Walter Annenberg was the Rupert Murdoch of the 20th century when print media reigned.  He owned and ran Triangle Publications, which published The Philadelphia Inquirer, Seventeen, TV Guide, etc. He became very wealthy, was named the U.S. Ambassador to Great Britain where he was knighted, and entertained  Presidents.

One of his 2 permanent homes was called Sunnylands.  It’s in Rancho Mirage, CA, and can now be toured.  Since only 7 at a time are allowed in, it can take months to gain entry and is a quite popular activity so I was lucky to see it yesterday.  It’s probably nothing like your residence.



The Unofficial McDonalds

The McDonald Brothers 1st hamburger making restaurant was in San Bernardino, California.  The Corporation took shape in the Chicago area, so it claims that the 1st official  fast food Mac was in Des Plaines.

The site in San Bernardino has become a fun museum that contributed to the making of the movie The Founder and hopes one day to be officially certified as the place with the most McDonald memorabilia.  In the meantime, it welcomes lots of Brazilians who enjoy traveling The Mother Road all the way to Chicago.


Brownsville’s Mitte Cultural District

Brownsville is often on lists of the poorest towns in this nation, and many people who knew I was going there asked, “Why are you going to the Rio Grande Valley?”  Poor Brownsville is trying to improve its image.   The SpaceX South Texas Launch Site and The Mitte Cultural District are part of its image-changing plans.  The former was not planned.   SpaceX announced its choice of a near-Brownsville location in 2014. The Mitte Cultural District was planned.  In fact, this complex has been developing for almost 10 years and contains Brownsville’s biggest tourist attraction, the Gladys Porter Zoo.  Ruth and I found a worthwhile, very unheralded attraction here, the Costumes of the Americas Museum that isn’t getting a lot of attention either locally or nationally.

As near as I can tell, Costumes of the Americas (CAM) opened when the Mitte Cultural Education Center did in 2005.   Many locals don’t know anything about it, so we had the fun of introducing them to an attraction they were suddenly interested in.   The growing CAM accumulation began with Bessie Kirkland Johnson’s collected Mexican costumes and handicrafts, and it already contains more than 500 original native costumes from the nations and cultures of the Americas.  Ruth & I saw a 3-part show that included a Guatemalan market scene and many colorful Mexican designs that reminded us of Mexico City’s fantastic Museo Nacional de Antropologia.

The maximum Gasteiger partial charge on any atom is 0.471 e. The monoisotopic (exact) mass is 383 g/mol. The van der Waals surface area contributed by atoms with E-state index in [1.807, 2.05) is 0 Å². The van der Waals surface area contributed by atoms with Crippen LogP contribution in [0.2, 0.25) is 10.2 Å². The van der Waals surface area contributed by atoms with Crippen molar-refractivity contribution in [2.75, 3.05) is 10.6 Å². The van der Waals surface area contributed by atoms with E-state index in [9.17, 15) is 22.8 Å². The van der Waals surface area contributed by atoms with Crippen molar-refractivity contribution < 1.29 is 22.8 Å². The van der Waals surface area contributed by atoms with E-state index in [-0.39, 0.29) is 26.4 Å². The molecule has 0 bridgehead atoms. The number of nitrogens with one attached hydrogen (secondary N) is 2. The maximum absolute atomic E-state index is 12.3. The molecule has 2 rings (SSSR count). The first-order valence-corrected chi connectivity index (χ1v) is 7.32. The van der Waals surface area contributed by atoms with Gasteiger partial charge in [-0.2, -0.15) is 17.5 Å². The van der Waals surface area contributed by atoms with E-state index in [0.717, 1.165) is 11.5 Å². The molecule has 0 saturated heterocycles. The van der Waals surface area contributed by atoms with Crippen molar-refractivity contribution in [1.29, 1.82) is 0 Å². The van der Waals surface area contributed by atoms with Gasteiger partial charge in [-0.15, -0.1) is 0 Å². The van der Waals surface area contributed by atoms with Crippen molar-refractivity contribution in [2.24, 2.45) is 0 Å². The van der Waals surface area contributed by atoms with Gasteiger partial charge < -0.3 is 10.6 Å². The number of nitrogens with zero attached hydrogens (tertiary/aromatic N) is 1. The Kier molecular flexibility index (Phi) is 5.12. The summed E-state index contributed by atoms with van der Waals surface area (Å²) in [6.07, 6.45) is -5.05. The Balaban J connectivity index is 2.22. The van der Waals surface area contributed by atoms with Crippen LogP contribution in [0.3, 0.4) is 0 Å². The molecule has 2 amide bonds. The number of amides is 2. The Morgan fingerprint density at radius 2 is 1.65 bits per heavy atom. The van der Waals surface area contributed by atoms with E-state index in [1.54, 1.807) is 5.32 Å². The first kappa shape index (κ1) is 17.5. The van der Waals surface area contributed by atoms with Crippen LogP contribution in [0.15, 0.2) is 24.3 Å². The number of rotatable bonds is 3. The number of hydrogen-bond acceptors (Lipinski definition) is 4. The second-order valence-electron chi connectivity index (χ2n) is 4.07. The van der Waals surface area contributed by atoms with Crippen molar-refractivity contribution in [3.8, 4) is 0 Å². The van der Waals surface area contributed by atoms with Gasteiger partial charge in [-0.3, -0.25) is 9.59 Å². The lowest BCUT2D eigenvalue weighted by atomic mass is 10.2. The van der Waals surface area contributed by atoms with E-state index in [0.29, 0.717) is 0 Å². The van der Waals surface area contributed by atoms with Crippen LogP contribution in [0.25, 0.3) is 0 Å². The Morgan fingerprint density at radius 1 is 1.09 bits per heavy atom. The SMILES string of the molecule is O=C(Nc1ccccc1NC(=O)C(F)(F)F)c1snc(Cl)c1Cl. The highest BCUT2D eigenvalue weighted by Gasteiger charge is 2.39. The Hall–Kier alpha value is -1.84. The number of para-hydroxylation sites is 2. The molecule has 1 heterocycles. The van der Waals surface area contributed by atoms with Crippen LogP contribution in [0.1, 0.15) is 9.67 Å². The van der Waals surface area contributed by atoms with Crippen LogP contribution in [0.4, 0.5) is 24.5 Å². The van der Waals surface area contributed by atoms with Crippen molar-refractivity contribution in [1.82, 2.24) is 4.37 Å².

Karen Ray, my contact person, indirectly told me that what was on view would be changing in March or April, and “Costumes, Passion, & Community” is now on display to celebrates the bicultural uniqueness of this border city.  This show sounds ideal for Brownsville and will, I assume, be up until next March or April.  The Costumes of the Americas Museum is with the Children’s Museum of Brownsville, and they share a unique gift shop.

Roy Mitte grew up in Brownsville.  As a young man he joined the army, became a teacher and basketball coach, and married Joann Cole.   After teaching for a while Roy entered the insurance industry and built one of the largest agencies in the United States, got into real estate, and made a fortune.  The Mittes established a charitable foundation in 1994, and the cultural district benefitting bedraggled Brownsville resulted in the 21st century.


CAM deserves a look.  Not only does this country have an increasingly important Hispanic population, this relatively new museum deals with an interesting subject that is part of its mission statement:  CAM plans to exhibit “authentic indigenous dress and costumes, jewelry and accessories of the Americas, with emphasis on Mexico” our increasingly important neighbor.


Quinta Mazatlan: An Adobe Mansion

I’m fascinated by Renaissance men and women, those humans who did extraordinary things during their lifetimes but lived in relative obscurity  sometimes far from the power capitals of the world like New York.  Jason Chilton Matthews was a true Renaissance man.   If you’ve never heard of him, you’re like me until I visited Quinta Mazatlan.